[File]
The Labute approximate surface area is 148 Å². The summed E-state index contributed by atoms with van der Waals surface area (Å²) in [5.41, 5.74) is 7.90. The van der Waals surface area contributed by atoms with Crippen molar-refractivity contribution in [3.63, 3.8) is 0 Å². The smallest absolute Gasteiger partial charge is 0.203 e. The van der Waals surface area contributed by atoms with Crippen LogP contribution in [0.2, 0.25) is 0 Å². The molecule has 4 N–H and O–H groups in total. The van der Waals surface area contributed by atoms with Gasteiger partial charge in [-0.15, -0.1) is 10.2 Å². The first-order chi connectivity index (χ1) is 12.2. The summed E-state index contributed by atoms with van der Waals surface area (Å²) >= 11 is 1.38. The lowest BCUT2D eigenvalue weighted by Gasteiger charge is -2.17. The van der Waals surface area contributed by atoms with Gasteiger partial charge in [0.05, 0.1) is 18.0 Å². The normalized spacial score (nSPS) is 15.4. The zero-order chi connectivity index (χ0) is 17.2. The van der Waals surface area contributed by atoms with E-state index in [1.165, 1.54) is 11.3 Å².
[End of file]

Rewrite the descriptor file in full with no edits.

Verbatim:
The Labute approximate surface area is 148 Å². The summed E-state index contributed by atoms with van der Waals surface area (Å²) in [5.41, 5.74) is 7.90. The van der Waals surface area contributed by atoms with Crippen molar-refractivity contribution in [3.63, 3.8) is 0 Å². The smallest absolute Gasteiger partial charge is 0.203 e. The van der Waals surface area contributed by atoms with Crippen LogP contribution in [0.2, 0.25) is 0 Å². The molecule has 4 N–H and O–H groups in total. The van der Waals surface area contributed by atoms with Gasteiger partial charge in [-0.15, -0.1) is 10.2 Å². The first-order chi connectivity index (χ1) is 12.2. The summed E-state index contributed by atoms with van der Waals surface area (Å²) >= 11 is 1.38. The lowest BCUT2D eigenvalue weighted by Gasteiger charge is -2.17. The van der Waals surface area contributed by atoms with Gasteiger partial charge in [0.05, 0.1) is 18.0 Å². The normalized spacial score (nSPS) is 15.4. The zero-order chi connectivity index (χ0) is 17.2. The van der Waals surface area contributed by atoms with E-state index in [1.165, 1.54) is 11.3 Å².